“We are always tempted to reform government agencies, to fiddle with organization charts, creating new units and scrapping old ones. We hear the sirens’ song: We could do good, things could be better.”
There ought to be a law!” You’ve heard it, and you may have thought it. In the United States, we increasingly turn to the power of the state and legislation to rid the world of injustice, nuisance or inconvenience. Alas, we often have no clue whether the proposed law or rule will do what we intend. And then there’s enforcement. Once we divide legal from illegal, we have to defend that line as if it had moral meaning, even if it’s just an arbitrary line drawn through a political compromise. Putting power in the hands of the state is always a delicate matter.

Down the Down Escalator

Sometimes I wonder what the “state” is. There is this guy, George Bush, who in many ways runs the state, but my statist friends hate him. The state must be something else. It could be Louis XIV, of course, because he said as much “l’Etat, c’est moi!” But my friends don’t really think Louis XIV was the ideal form of government. What is the answer? What is the state?

I am proud to say that I have found the state: It is Cherrail Curry-Hagler, of the DC Transit Police. The story comes from the Washington Post(July 30, 2004). The facts, (remarkably) are not in dispute.

About 6:30 p.m. July 16, 2004 Stephanie Willett, EPA scientist, age 45, was riding the escalator down from 11th Street NW to the subway station, and eating a “PayDay” candy bar. Cherrail Curry-Hagler, D.C. transit policewoman, was riding up on the other escalator. Officer Curry-Hagler warned Willett to finish the candy before entering the station.

Willett nodded. But she kept chewing the PayDay as she walked through the fare gates. Curry-Hagler, who had turned around and followed Willett, warned her again as she stuffed the last bit into her mouth before throwing the wrapper into the trash can near the station manager’s kiosk, according to both Willett and the officer.

Curry-Hagler ordered Willett to stop and show ID. Willett refused, and retorted “Why don’t you go and take care of some real crime?” Admittedly, this may be seen as rude, since her mouth was still half full of PayDay bar. The scientist rode a second escalator down to catch her Orange Line train.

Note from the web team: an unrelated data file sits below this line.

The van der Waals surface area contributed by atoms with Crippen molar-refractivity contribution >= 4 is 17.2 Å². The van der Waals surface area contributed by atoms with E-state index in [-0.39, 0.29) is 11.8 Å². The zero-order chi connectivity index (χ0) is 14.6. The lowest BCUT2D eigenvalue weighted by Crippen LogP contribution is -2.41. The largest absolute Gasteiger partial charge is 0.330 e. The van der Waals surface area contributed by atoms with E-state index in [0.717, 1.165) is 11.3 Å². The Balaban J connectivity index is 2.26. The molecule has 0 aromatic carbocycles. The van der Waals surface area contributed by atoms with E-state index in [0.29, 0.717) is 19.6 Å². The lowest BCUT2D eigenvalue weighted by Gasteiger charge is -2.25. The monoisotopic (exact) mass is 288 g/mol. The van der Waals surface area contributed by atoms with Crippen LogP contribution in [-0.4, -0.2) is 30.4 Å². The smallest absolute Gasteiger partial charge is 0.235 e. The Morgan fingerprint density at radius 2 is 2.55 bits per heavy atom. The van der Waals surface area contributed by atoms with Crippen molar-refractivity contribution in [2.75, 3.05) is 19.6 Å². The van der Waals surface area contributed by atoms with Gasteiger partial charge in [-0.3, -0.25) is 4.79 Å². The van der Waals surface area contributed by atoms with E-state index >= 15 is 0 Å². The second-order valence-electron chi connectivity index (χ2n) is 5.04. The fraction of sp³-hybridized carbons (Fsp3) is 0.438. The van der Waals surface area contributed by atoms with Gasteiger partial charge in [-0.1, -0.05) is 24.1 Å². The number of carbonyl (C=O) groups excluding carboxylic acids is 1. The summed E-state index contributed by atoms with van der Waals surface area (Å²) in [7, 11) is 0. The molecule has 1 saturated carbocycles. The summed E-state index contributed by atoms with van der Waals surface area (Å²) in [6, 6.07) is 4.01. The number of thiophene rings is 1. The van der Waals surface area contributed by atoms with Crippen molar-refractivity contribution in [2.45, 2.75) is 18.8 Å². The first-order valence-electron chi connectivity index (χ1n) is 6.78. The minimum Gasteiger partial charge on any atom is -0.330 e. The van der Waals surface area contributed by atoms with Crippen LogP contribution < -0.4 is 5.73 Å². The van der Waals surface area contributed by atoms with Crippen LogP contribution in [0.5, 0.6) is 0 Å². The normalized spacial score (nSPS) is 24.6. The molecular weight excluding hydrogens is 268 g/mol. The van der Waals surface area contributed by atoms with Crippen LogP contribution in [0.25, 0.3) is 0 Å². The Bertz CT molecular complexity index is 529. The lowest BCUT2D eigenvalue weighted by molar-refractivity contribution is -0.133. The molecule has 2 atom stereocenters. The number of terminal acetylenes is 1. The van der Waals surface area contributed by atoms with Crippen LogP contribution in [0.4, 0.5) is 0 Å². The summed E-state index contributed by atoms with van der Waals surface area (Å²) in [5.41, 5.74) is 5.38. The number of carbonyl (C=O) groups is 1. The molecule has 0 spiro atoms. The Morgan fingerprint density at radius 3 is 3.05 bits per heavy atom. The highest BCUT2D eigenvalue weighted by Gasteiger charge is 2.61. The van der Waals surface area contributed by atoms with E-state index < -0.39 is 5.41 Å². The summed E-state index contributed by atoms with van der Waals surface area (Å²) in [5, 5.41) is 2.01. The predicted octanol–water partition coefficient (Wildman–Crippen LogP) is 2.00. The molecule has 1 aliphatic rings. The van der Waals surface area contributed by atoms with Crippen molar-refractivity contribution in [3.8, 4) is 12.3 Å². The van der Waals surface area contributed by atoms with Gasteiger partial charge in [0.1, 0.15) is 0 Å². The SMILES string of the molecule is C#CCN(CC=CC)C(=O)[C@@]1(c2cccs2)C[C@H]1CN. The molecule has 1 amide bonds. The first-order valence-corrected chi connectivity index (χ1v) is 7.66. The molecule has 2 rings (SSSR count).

At this point, according to Willett, the officer grabbed her and searched her, running her hands under Willett’s bra and around her waist. She put Willett into the back seat of a police car, took her to the 1st District station, and locked her in a cell. At 9:30 p.m., after she paid a $10 fee, Willett was released to her husband.

Got it? Okay, now consider:

  1. 1. Ms. Willett was on a DOWN ESCALATOR. She couldn’t turn around.
  2. 2. She was already chewing the candy bar. She couldn’t spit it out, without littering. I’m a libertarian extremist, but even I think you should be given a ticket if you spit chewed-up food on a public escalator.
  3. 3. When Willett got to the bottom of the escalator, she put the last bit into her mouth, threw the wrapper into the trash can, and continued on toward her train.

There is no way that Ms. Willett could have obeyed the instruction not to eat in the station, unless she had run back up the escalator, or spit out the candy bar. The difficult part, for the “let’s have the state be our nanny” tribe, is this: Given the laws on the books, Ms. Willett had committed a crime. You can’t take food into a station, and you can’t eat in the station. It’s the law. The officer had not, in fact, abused the system; Ms. Curry-Hagler, and all the other Transit Police in DC, are supposed to keep their gimlet eyes peeled for offenses exactly like these.

You think that’s wrong? Fine. But don’t blame Cherrail Curry-Hagler, D.C. Transit cop. She was simply doing her job. So is the TSA employee who makes my kid take off his shoes at the airport and who makes me show my boarding pass four times. So is the cop who gives me a speeding ticket for going 38 in a 35 mph zone.

Is there an alternative to these zealous examples of pettiness? Sure. We could give discretion to bureaucrats and the police. And that is a ticket on the train to tyranny, folks. Discretion allows the representative of the state to indulge racism, or sadism, or blankism. That won’t fly (and it shouldn’t!) in a democracy. So we are stuck with legislation that must be foolishly blunt and mindlessly enforced. It is the nature of law, not a perversion of it.

The Thing Itself

The extended quote from Burke’s Vindication of Natural Society, p. 22, reads: